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There's also the issue of shifting that $10 out of a local farmer's pocket (who pays local taxes, uses the local utilities, sends his kids to local swim lessons, etc.), and puts it into the pocket of some nebulous "elsewhere" pocket via international trade agreements (i.e., not someone likely to be purchasing swimming lessons locally any time soon). That is, the money might, technically, stay in the *country*, but it sure doesn't stay in your community, and very likely doesn't stay anywhere likely to improve the quality of life of anyone you know or care about.

Sharon, well-written.

I'm not a locavore type, and I'm just as happy to support a peasant farmer in Columbia as a local one. They're both deserving of my support, and it'd be xenophobic to imply that one is necessarily better than the other.

But as you note, supporting local foods also means supporting local *values*. Do I care how the tax money is spent, or about the labor and environmental policies behind my food? If so, then I can "vote" with my dollars. And for that reason, I'm less likely to buy Chinese products than European ones.

By Windchasers (not verified) on 05 Oct 2012 #permalink

Well, the thing is that if it costs more to buy local, stimulating the local economy might not actually be worth it to the buyer, even if that is what happens. Indeed, stimulating the economy may lead to increases in some prices such as food, as labor prices increase when unemployment rates go down, and agriculture, for example, is pretty local labor intensive.

If you work for a multinational company, you may not be better off with a stronger local economy. If you work for a company that sells to locals and you are at less than full capacity and could use more customers then maybe you would benefit from local stimulus.

This Windchasers person sounds kind of schizophrenic to me, claiming that a foreigner and a local are both equally deserving of support and that to think otherwise would be "xenophobic", but then suddenly it's OK to prefer to support the locals instead of the foreigners, because of the local "values" that the local person has and the foreigner doesn't.

Oh well, at least Windchasers managed to rationalize something that probably sounded to him/her like an "intelligent" and "enlightened" etc. reason to do and think what he/she decided to do and think.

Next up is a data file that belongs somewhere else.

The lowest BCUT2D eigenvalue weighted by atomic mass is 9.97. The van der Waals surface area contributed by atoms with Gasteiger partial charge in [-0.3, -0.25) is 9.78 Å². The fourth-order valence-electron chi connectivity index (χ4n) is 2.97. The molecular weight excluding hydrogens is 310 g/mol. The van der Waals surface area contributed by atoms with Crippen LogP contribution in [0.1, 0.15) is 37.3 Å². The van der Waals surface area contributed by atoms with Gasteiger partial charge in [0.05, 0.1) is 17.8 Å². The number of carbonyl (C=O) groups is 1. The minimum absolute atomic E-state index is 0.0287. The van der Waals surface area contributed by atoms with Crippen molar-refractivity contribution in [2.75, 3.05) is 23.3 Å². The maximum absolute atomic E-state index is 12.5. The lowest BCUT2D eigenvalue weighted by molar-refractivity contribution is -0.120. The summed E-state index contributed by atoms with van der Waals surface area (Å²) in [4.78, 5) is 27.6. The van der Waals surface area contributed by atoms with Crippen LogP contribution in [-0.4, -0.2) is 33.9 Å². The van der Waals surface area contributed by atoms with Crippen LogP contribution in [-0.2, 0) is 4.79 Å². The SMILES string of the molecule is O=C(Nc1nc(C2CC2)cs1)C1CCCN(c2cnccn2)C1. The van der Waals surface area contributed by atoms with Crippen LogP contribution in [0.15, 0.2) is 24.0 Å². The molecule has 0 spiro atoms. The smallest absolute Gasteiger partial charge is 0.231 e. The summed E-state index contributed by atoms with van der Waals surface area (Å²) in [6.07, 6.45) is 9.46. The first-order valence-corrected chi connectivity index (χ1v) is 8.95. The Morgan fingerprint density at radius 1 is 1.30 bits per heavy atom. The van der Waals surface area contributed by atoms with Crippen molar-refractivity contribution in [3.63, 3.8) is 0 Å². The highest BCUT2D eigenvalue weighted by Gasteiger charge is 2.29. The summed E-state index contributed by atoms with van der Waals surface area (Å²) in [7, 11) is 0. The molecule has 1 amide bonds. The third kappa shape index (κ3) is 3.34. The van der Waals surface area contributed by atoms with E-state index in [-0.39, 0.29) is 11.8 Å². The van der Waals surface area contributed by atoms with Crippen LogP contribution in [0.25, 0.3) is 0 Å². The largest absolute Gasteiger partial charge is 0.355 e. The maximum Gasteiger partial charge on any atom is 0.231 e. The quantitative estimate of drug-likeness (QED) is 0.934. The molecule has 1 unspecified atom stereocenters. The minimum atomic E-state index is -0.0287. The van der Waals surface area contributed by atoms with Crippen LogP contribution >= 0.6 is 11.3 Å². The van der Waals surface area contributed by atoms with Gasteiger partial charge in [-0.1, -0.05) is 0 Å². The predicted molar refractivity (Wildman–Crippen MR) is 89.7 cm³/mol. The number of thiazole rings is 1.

The whole "buy local" thing is a moderately respectable way for the proven murdering lying Nazis, who make up the Green movement to express their racist hatred for anybody who lives in other countries (or indeed other states, towns or neighbourhoods).

By Neil Craig (not verified) on 06 Oct 2012 #permalink

On the overpaying issue, the fact that I am "shifting" ten dollars in my budget from non-local foods to local foods rather than adding ten dollars doesn't mean that I'm not overpaying. It just means that you will have to eat less overall to make up for buying the overpriced produce.

Are local goods overpriced or are Big Ag foods underpriced? The big boys have more funds for marketing, lobbying, etc., plus getting most of the gov't subsidies for farming, don't they? If they weren't getting help, I expect their prices would be a little higher...

By Heather G (not verified) on 08 Oct 2012 #permalink

There are a variety of food quality and food content issues at play in local versus big Ag sources. Regardless of those issues I prefer to support local producers even if it costs a bit more simply because I think the 2,000 mile salad is soon going to be a thing of the past. Supporting local growers now means they're more likely to be in business when I need them - when the 2,000 mile salad conveyor belt stops.

Regardless of the values of farmers near or far, when you buy food from far away, some of the money is going to an oil company-and they certainly don't need it.

By Sandra Wilson (not verified) on 10 Oct 2012 #permalink

I know you have made this same point before, and today you bring a slightly different version of your conclusion. The illustration of the impact on retaining farming resources vs. international trade balances is very important.

It is almost like advocating taking local food security from the formal economy back to an informal economic function.

But I would like to see this conclusion and example restated in a succinct form, aimed at catching the attention and informing those not already on board with the whole conversation about local food security.


No one has actually demonstrated that buying local IS more expensive in any objective sense, and I'd challenge you to do so. Studies of local organic produce have demonstrated that in-season, prices are often pretty much the same if you are buying what is currently available. Moreover, people pay for quality in both markets - so you'd have to demonstrate that the quality was equal or lesser. Feel free to do so. But just saying it is so doesn't make it so.

By definition if tou are limiting your choices more than somebody who is willing to buy anything, you have fewer choices and must sometimes choose something more expensive than what you really want. I suspect rice grown in New York would be considerably more expensive than that grown in China.

By Neil Craig (not verified) on 12 Oct 2012 #permalink